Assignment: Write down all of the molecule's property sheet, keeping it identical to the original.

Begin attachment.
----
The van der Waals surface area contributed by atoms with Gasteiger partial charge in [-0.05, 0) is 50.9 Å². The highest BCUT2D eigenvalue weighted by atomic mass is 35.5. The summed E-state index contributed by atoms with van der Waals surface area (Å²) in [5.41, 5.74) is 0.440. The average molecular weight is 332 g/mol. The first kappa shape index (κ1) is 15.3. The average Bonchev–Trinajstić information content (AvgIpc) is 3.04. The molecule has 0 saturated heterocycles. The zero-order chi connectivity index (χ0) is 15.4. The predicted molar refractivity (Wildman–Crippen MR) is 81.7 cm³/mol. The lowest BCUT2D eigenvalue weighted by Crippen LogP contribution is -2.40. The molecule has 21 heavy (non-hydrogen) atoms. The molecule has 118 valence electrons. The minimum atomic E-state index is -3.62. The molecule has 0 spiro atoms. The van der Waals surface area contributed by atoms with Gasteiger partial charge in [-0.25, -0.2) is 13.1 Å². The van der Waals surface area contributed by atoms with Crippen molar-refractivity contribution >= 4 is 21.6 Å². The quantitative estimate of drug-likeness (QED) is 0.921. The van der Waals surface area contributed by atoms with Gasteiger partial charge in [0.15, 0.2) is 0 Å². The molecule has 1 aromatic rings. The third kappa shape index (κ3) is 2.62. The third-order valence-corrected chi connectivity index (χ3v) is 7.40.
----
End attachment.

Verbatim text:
The van der Waals surface area contributed by atoms with Gasteiger partial charge in [-0.05, 0) is 50.9 Å². The highest BCUT2D eigenvalue weighted by atomic mass is 35.5. The summed E-state index contributed by atoms with van der Waals surface area (Å²) in [5.41, 5.74) is 0.440. The average molecular weight is 332 g/mol. The first kappa shape index (κ1) is 15.3. The average Bonchev–Trinajstić information content (AvgIpc) is 3.04. The molecule has 0 saturated heterocycles. The zero-order chi connectivity index (χ0) is 15.4. The predicted molar refractivity (Wildman–Crippen MR) is 81.7 cm³/mol. The lowest BCUT2D eigenvalue weighted by Crippen LogP contribution is -2.40. The molecule has 21 heavy (non-hydrogen) atoms. The molecule has 118 valence electrons. The minimum atomic E-state index is -3.62. The molecule has 0 spiro atoms. The van der Waals surface area contributed by atoms with Gasteiger partial charge in [-0.25, -0.2) is 13.1 Å². The van der Waals surface area contributed by atoms with Crippen molar-refractivity contribution >= 4 is 21.6 Å². The quantitative estimate of drug-likeness (QED) is 0.921. The van der Waals surface area contributed by atoms with Gasteiger partial charge in [0.15, 0.2) is 0 Å². The molecule has 1 aromatic rings. The third kappa shape index (κ3) is 2.62. The third-order valence-corrected chi connectivity index (χ3v) is 7.40.